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we just got an 8 week old (may 4th) golden retriever puppy. he's wonderfully sweet. but when playful.. he doesn't no the difference between mouthing and biting. does anyone have any tips on how to break him of this habit?
 

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There are a number of different ways in which this can be taught, so remember the method I'm describing here is not the 'one correct method'. I've taught other dogs "no bite" in just a couple of weeks or less... however not our Golden... but more on that later.

This method was told to me by a breeder many years ago. Whenever your pup bites, regardless of how soft or hard, you should over-react with an "Ouch!" or even a high pitched yelp if you're up to it, and immediately give the puppy a smack with your open hand under his chin. Its important that it come from underneath the chin, that way puppy does NOT associate the unpleasantness with you or with human hands (and so as to preserve the pup/owner bond and never create a "hand-shyness" problem). The key is the severity of the smack... if its too light, he will become even more excited thinking it an invitation to play... if its too strong, well then that's just cruel and could cause your pup physical harm. The idea is to make it unpleasant for him to bite. At first your pup will think it play and come right back to nip again but if you keep it up the correction at just the right intensity, somewhere around 4 to 10 nips later he will finally get the idea and stop... temporarily. However next time it will not take as long, etc....

The method that I've just described above has worked within 2 or 3 weeks with all our previous dogs... however none, except Sidney, were Goldens... yes, Sidney caused us to rethink things.

With Sidney we use the above described method from 8wks to 10wks without much reduction in his biting... then our vet told us to let him bite and yelp only if he bites too hard, that would teach him bite inhibition (as he would have learned from his mom and litter-mates had he been allowed to grow up with them around). Some people on another forum suggested to just let him bite, he will out grow it as their dogs have. Well, we tried the vet's way for all of about 4 days and Sidney's biting intensified so much we HAD to go back to the 'chin smacking' method. It seemed to just keep his biting down to a manageable level... for weeks the biting went on. Finally right at around 14 weeks of age, we began seeing definite signs of some self-control being used to resist the biting urge. Alas, after more than a month (but it seemed more like a year) of 'chin smacking' improvement was finally happening and it continued until today, at one year of age, Sidney never bites though he will occasionally very gently mouth your sleeve or arm to get some attention... just simply saying "release" is all that's now needed. (Since then a number of other Golden owners have told me they agree that its about week 14 when the self-control first begins to emerge.)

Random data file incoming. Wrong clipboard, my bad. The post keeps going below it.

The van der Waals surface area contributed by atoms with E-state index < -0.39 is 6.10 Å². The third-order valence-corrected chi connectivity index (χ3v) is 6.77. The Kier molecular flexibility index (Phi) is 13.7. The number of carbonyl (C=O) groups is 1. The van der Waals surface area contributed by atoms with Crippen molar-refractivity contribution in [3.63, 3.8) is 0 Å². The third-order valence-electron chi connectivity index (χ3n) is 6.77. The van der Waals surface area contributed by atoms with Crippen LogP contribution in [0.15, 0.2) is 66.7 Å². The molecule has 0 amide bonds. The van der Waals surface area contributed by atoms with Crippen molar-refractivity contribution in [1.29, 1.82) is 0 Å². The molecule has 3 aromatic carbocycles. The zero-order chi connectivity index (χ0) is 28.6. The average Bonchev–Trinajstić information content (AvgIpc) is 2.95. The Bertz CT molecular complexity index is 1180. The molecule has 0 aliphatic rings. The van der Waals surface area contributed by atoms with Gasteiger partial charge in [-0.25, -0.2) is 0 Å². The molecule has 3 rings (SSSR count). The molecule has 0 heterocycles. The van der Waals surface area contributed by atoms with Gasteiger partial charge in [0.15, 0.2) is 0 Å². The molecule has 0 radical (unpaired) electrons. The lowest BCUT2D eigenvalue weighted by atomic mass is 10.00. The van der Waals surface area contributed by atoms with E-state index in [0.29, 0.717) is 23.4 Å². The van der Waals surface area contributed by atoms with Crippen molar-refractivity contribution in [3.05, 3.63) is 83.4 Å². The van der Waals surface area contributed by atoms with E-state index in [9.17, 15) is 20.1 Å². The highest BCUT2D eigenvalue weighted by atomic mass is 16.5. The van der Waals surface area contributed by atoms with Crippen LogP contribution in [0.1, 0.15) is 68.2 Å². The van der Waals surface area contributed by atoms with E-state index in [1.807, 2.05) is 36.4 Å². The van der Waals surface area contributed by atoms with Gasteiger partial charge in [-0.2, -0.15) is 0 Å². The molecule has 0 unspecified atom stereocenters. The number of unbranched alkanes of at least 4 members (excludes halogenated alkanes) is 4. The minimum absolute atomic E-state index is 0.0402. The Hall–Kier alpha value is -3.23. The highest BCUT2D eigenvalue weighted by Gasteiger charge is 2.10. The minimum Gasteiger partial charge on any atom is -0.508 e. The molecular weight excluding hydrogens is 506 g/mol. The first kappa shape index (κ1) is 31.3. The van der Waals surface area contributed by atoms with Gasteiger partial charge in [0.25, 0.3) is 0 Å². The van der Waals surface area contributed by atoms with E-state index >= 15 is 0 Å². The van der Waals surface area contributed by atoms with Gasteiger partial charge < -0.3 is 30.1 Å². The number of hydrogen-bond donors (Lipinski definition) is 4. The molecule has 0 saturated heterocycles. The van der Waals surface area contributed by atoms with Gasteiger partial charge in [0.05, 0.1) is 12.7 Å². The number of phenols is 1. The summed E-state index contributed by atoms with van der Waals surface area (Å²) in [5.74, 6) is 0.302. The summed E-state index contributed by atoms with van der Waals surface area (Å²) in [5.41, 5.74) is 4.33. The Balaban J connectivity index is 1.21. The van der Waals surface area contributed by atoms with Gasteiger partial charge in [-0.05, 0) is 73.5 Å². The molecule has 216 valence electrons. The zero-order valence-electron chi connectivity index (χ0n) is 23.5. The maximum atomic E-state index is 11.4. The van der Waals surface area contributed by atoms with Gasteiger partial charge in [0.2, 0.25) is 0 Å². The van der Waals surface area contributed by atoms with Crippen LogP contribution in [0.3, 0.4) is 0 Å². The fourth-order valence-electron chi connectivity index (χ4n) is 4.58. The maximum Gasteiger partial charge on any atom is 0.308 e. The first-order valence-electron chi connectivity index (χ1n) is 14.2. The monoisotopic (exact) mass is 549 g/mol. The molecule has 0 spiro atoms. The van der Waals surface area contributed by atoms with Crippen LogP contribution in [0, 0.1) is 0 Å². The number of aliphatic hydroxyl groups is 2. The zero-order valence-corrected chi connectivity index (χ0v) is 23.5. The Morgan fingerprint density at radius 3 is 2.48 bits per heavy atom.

So now this is what I've come to believe about all retrievers in general (Goldens and Labs)... For a pup, their mouths are like hands are to a human baby, its how they grasp things and explore their world (okay, human babies will also use their mouths too)... however, retrievers seem especially orally fixated, they can't help it, they were breed to be that way... RETRIEVER, get it? It appears to me that these breeds are also very slow in brain development, especially the part linked with self-control. So a lot of patience is needed. If you take the "do nothing" approach, I believe your pup will not develop proper bite inhibition or the self-control necessary to prevent easily provoked biting as an adult... I believe this because, after 6 months on that other forum, I noticed numerous complaints of biting adult goldens... and a couple of those people were the same ones who 6 months earlier suggested the "do nothing" approach. BUT KNOW THIS... there is one danger in using the method I described above... once you have found just the right amount of force to use for the smack do NOT escalate. There will be a very strong tendency to do this, since it will appear to not be working fast enough (remember it will take until about week 14 to begin to see the first definite sign of self-control being used)... If you intensify the level of your corrections, you will only succeed in teaching your pup that humans play very rough and as your pup grows he may try to meet the challenge and you will have unwittingly created a dangerous monster. (This is exactly what one impatient Golden pup owner tried to do on another forum, and then got rid of the pup at 12 weeks of age because he could no longer safely handle him... the puppy was drawing blood with every owner/human encounter). Just remember, by the time the puppy teeth have all fallen out (around 20 weeks) his jaw muscles will be powerful enough to easily snap your finger in two and as an adult he can easily crush a leg or arm bone if that is what he chooses to do.